10 Decking Alternatives

Heather Robbins
by Heather Robbins

Before composite decking entered the market in the late 1990s, there were few alternatives to wood decking. Up until that point, pressure-treated wood was the only genuine alternative for decking.

It should come as no surprise that composite decking and many other wood decking alternatives are now very well-liked due to their affordability, low care needs, durability, and attractive appearance. These days, many homeowners choose it for good reason because it’s a feasible option.

Use this list of alternatives to wood decking if you’re replacing your decking or creating a new deck. After our selection, we lay out a lengthy selection of goods you can check out as examples.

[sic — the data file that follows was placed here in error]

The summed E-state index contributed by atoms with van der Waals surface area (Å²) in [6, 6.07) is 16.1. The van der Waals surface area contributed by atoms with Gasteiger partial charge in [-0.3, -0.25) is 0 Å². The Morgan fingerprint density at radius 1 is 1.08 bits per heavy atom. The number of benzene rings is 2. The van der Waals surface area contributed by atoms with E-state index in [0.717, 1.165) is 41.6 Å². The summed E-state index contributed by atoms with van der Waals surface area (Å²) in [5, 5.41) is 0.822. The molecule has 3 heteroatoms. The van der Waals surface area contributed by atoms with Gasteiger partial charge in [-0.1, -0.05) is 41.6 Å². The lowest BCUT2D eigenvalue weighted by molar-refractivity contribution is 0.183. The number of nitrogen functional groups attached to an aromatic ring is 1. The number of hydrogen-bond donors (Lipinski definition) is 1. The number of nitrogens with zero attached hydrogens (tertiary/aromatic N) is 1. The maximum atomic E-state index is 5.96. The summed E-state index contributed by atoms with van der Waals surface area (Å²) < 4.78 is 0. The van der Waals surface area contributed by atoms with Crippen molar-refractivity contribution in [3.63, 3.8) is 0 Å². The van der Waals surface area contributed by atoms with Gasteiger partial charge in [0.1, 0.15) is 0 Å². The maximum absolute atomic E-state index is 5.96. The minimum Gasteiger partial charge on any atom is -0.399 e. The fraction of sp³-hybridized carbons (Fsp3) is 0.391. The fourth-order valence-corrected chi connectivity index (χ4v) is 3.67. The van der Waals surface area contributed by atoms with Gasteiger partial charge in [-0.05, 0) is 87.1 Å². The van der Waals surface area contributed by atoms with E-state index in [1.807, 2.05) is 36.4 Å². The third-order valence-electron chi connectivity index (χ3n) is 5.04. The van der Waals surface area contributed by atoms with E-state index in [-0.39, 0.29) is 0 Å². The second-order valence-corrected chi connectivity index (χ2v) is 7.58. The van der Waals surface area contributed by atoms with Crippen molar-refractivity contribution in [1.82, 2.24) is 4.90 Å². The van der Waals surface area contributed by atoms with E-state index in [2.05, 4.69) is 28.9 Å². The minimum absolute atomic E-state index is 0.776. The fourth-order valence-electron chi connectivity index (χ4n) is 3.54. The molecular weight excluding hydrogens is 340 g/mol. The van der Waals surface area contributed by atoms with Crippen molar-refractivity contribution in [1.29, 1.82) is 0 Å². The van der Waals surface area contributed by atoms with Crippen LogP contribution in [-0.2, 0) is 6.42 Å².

1. Interlocking Garage Flooring Tiles

These Grid-Loc floor tiles are made to resist the most punishing conditions, particularly those found in garages. As a result, they are built to support very heavy rolling vehicle loads. They can withstand potentially harmful chemicals as well as grease, oil, petroleum products, and other substances.

Installing them is simple since you simply snap together neighboring garage floor tiles to create a long-lasting garage floor. They are slip-resistant, stain-resistant, and UV stable. With a 12-year warranty, they offer premium garage tile substitutes.

2. Trex

Trex decking is a highly well-liked alternative that is synonymous with composite decking. Wide variety of hues, has extremely minimal maintenance requirements and is attractive all year long. Composite decking material gives your deck a long lifespan in challenging settings.

The Trex Enhance Basics range is created to compete with the price of pressure-treated hardwood decking and climbs up from there when comparing the price of Trex to wood.

The increased initial investment upon installation, according to Trex, eliminates the expense and work needed to maintain a wood deck annually. A Trex deck can end up costing less in the long term.

3. Vinyl Decking